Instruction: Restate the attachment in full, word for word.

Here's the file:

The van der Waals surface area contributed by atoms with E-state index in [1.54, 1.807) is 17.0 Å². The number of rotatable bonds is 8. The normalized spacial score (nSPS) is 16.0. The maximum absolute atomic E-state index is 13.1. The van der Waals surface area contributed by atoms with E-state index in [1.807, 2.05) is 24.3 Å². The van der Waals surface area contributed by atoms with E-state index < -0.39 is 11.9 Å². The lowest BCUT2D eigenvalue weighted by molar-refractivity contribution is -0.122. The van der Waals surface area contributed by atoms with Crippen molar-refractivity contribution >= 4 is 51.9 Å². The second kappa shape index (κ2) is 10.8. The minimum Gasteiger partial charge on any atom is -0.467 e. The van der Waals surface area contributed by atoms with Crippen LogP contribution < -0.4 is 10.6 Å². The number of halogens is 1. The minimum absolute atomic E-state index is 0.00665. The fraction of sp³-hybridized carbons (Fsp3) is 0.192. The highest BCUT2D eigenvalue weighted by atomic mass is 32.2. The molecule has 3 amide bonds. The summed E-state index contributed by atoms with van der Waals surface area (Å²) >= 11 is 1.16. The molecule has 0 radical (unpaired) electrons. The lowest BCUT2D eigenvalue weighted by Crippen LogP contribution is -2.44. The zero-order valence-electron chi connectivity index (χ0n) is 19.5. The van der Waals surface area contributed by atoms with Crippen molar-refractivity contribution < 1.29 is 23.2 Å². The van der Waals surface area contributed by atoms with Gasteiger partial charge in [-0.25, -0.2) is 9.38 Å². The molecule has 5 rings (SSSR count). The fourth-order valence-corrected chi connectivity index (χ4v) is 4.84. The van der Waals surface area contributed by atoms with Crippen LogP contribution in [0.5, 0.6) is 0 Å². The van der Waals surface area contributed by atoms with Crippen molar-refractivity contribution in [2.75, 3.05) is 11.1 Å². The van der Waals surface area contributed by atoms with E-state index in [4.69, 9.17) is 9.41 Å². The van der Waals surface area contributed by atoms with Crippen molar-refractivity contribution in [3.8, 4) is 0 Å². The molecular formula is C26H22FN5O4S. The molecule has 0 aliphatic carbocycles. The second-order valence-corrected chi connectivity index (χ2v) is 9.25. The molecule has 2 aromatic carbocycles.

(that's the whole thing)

The van der Waals surface area contributed by atoms with E-state index in [1.54, 1.807) is 17.0 Å². The number of rotatable bonds is 8. The normalized spacial score (nSPS) is 16.0. The maximum absolute atomic E-state index is 13.1. The van der Waals surface area contributed by atoms with E-state index in [1.807, 2.05) is 24.3 Å². The van der Waals surface area contributed by atoms with E-state index < -0.39 is 11.9 Å². The lowest BCUT2D eigenvalue weighted by molar-refractivity contribution is -0.122. The van der Waals surface area contributed by atoms with Crippen molar-refractivity contribution >= 4 is 51.9 Å². The second kappa shape index (κ2) is 10.8. The minimum Gasteiger partial charge on any atom is -0.467 e. The van der Waals surface area contributed by atoms with Crippen LogP contribution < -0.4 is 10.6 Å². The number of halogens is 1. The minimum absolute atomic E-state index is 0.00665. The fraction of sp³-hybridized carbons (Fsp3) is 0.192. The highest BCUT2D eigenvalue weighted by atomic mass is 32.2. The molecule has 3 amide bonds. The summed E-state index contributed by atoms with van der Waals surface area (Å²) >= 11 is 1.16. The molecule has 0 radical (unpaired) electrons. The lowest BCUT2D eigenvalue weighted by Crippen LogP contribution is -2.44. The zero-order valence-electron chi connectivity index (χ0n) is 19.5. The van der Waals surface area contributed by atoms with Crippen molar-refractivity contribution < 1.29 is 23.2 Å². The van der Waals surface area contributed by atoms with Gasteiger partial charge in [-0.25, -0.2) is 9.38 Å². The molecule has 5 rings (SSSR count). The fourth-order valence-corrected chi connectivity index (χ4v) is 4.84. The van der Waals surface area contributed by atoms with Crippen LogP contribution in [0.5, 0.6) is 0 Å². The van der Waals surface area contributed by atoms with Crippen molar-refractivity contribution in [2.75, 3.05) is 11.1 Å². The van der Waals surface area contributed by atoms with E-state index in [4.69, 9.17) is 9.41 Å². The van der Waals surface area contributed by atoms with Crippen molar-refractivity contribution in [3.8, 4) is 0 Å². The molecular formula is C26H22FN5O4S. The molecule has 0 aliphatic carbocycles. The second-order valence-corrected chi connectivity index (χ2v) is 9.25. The molecule has 2 aromatic carbocycles.